Fighting the causes of pavement cracks
When was the last time you closely inspected a road in your everyday life? There were likely cracks – whether they were impossible to miss or so small they were invisible to the eye.
Cracks happen when temperatures change, and the pavement expands and contracts beyond the binder’s ability to stretch or compress to conform to the movements. Studies have shown by creating a more resilient binder at a molecular level, ELVALOY™ Reactive Elastomeric Terpolymer (RET) asphalt modifier can prevent cold and thermal cracks.
Bending beam tests demonstrate cold-temperature performance
The cracking temperatures for asphalt binders provided by the Bending Beam Rheometer (BBR) and Thermal Stress Analysis Routine (TSARTM) were studied by the U.S. Federal Highway Administration (FHWA Report RD 02 075). Low-temperature mixture properties provided by the Thermal Stress Restrained Specimen Test (TSRST) were used to validate these asphalt binder tests. An emphasis was placed on evaluating the performances of mixtures containing polymer-modified asphalt binders with identical Superpave performance grades (PG's) and similar base asphalts, but varied modification chemistries. ELVALOY™ RET broadly outperformed grafted SBS these tests, in granite and limestone aggregates tested.
|ASPHALT MIXTURE DESIGNATION||TSRST FRACTURE TEMP.|
|Test #1||Test #2||Test #3|
|STOA = 2 h|
|SBS LINEAR GRAFTED||-29.6||-34||-35.5|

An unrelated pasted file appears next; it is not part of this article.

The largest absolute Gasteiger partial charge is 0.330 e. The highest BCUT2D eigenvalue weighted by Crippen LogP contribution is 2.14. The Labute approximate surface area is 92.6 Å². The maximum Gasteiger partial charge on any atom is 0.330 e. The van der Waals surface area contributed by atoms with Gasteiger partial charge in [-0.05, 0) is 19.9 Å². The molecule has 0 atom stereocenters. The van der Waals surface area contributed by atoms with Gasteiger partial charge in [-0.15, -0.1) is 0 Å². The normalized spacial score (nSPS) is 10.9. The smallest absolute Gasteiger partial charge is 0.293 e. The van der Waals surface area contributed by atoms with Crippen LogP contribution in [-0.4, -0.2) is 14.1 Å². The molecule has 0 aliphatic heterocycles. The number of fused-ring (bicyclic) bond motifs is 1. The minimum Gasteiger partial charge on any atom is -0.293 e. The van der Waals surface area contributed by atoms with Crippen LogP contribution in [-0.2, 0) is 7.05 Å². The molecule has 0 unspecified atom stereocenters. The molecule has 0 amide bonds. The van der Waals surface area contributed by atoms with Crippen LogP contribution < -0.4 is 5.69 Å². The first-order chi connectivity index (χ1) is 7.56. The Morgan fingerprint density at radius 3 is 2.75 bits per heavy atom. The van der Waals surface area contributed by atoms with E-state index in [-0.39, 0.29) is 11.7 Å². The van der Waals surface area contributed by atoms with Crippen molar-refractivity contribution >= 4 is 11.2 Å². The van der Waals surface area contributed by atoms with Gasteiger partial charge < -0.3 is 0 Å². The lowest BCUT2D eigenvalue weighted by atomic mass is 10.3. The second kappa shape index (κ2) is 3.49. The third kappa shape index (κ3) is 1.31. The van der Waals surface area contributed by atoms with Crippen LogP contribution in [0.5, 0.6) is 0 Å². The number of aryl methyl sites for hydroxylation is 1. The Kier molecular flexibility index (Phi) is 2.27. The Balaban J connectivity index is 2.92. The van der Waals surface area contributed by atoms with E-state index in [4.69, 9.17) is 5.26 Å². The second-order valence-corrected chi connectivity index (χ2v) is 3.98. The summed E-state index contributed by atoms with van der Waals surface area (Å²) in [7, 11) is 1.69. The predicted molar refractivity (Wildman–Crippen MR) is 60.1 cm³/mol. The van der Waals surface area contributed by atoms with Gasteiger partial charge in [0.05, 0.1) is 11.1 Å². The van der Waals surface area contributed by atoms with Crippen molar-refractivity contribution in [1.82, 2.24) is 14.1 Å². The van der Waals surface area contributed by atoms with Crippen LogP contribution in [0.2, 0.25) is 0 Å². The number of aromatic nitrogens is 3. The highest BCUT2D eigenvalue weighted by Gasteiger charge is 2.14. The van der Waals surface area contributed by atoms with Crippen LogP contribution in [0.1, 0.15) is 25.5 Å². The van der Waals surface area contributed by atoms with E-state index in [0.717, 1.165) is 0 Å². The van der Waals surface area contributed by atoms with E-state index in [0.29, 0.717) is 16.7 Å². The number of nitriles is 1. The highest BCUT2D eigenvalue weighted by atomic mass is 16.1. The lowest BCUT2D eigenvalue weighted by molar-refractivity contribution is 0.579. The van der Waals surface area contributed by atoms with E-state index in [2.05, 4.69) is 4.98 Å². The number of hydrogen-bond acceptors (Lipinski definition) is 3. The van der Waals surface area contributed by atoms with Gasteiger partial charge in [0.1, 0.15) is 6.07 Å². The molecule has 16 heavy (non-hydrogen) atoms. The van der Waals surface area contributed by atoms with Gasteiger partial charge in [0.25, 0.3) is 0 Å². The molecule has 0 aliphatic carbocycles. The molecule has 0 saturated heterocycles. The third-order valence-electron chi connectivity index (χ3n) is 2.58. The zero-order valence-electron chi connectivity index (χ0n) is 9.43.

|SBS RADIAL GRAFTED||-32.2||-30.1||-29.1|
Wheel path cracking: Northern Ontario (Canada) pavement trial
The paper on the North Ontario Pavement Trial by Queens University and the Ontario Ministry of Transportation evaluates the usefulness of various asphalt binder and mixture properties for predicting field performance in terms of top-down fatigue cracking. Reference is made to Canada Highway 655 north of Timmins, Ontario, where a pavement trial was constructed during the summer of 2003. Seven test sections (one with ELVALOY™ were placed in two lifts for a total of 90 mm hot mix asphalt on new granular material. Asphalt binder content was 5.2 percent.
During January 2004, the pavement temperature at 5 mm depth reached -34ºC on two occasions - a rare condition. In early 2005 the air temperatures reached around -40ºC on six occasions, while the pavement at 5 mm depth reached below -30ºC on five occasions. The distress observed after the first winter provided insight into mitigation of transverse and wheel path cracking.
"Sections 1 [ELVALOY™ and 5-7 ... have performed very well without showing signs of early distress. ... Sections 1 and 5 have sustained almost no damage thus far ... Section 1, with the lowest stiffness, has so far been free of cracking," study expert wrote.
Compare the cycles to failure for eight asphalts, including one made with ELVALOY™ RET
Eleven binders were used in this study of fatigue failure. They included eight polymer-modified binders of PG70-28, using the following polymers: ELVALOY™ terpolymer (RET), styrene-butadiene-styrene (SBS) linear-grafted, SBS linear, SBS radial-grafted, ethylene-vinyl-acetate (EVA), EVA grafted, ethylene styrene interpolymer (ESI), and chemically modified crumb rubber. Bending beam fatigue tests were performed according to the AASHTO provisional test method TP8-94 (10). The tests were conducted in the strain-controlled mode at a high strain level of 1000 microstrains and at a test temperature of 19C.
Several different data analytical methods were compared, with a consistent result. The mixes made with ELVALOY™ RET far outdistanced the other samples in terms of cycles to failure.